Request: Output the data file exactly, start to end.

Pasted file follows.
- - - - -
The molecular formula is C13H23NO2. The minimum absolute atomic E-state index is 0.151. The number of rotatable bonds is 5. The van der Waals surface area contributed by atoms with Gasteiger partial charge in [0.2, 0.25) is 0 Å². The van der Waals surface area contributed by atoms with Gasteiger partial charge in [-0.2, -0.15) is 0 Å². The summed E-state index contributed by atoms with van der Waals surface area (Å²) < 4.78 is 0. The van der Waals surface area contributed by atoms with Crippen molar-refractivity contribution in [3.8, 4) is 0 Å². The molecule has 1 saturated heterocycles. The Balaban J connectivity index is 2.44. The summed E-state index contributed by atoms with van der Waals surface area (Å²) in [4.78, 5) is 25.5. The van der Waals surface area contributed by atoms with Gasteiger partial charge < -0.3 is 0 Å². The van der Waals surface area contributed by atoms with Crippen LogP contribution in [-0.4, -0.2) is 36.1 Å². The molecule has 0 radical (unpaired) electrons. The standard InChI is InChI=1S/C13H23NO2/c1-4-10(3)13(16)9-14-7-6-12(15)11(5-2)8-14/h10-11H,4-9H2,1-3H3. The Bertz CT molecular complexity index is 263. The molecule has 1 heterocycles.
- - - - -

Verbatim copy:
The molecular formula is C13H23NO2. The minimum absolute atomic E-state index is 0.151. The number of rotatable bonds is 5. The van der Waals surface area contributed by atoms with Gasteiger partial charge in [0.2, 0.25) is 0 Å². The van der Waals surface area contributed by atoms with Gasteiger partial charge in [-0.2, -0.15) is 0 Å². The summed E-state index contributed by atoms with van der Waals surface area (Å²) < 4.78 is 0. The van der Waals surface area contributed by atoms with Crippen molar-refractivity contribution in [3.8, 4) is 0 Å². The molecule has 1 saturated heterocycles. The Balaban J connectivity index is 2.44. The summed E-state index contributed by atoms with van der Waals surface area (Å²) in [4.78, 5) is 25.5. The van der Waals surface area contributed by atoms with Gasteiger partial charge < -0.3 is 0 Å². The van der Waals surface area contributed by atoms with Crippen LogP contribution in [-0.4, -0.2) is 36.1 Å². The molecule has 0 radical (unpaired) electrons. The standard InChI is InChI=1S/C13H23NO2/c1-4-10(3)13(16)9-14-7-6-12(15)11(5-2)8-14/h10-11H,4-9H2,1-3H3. The Bertz CT molecular complexity index is 263. The molecule has 1 heterocycles.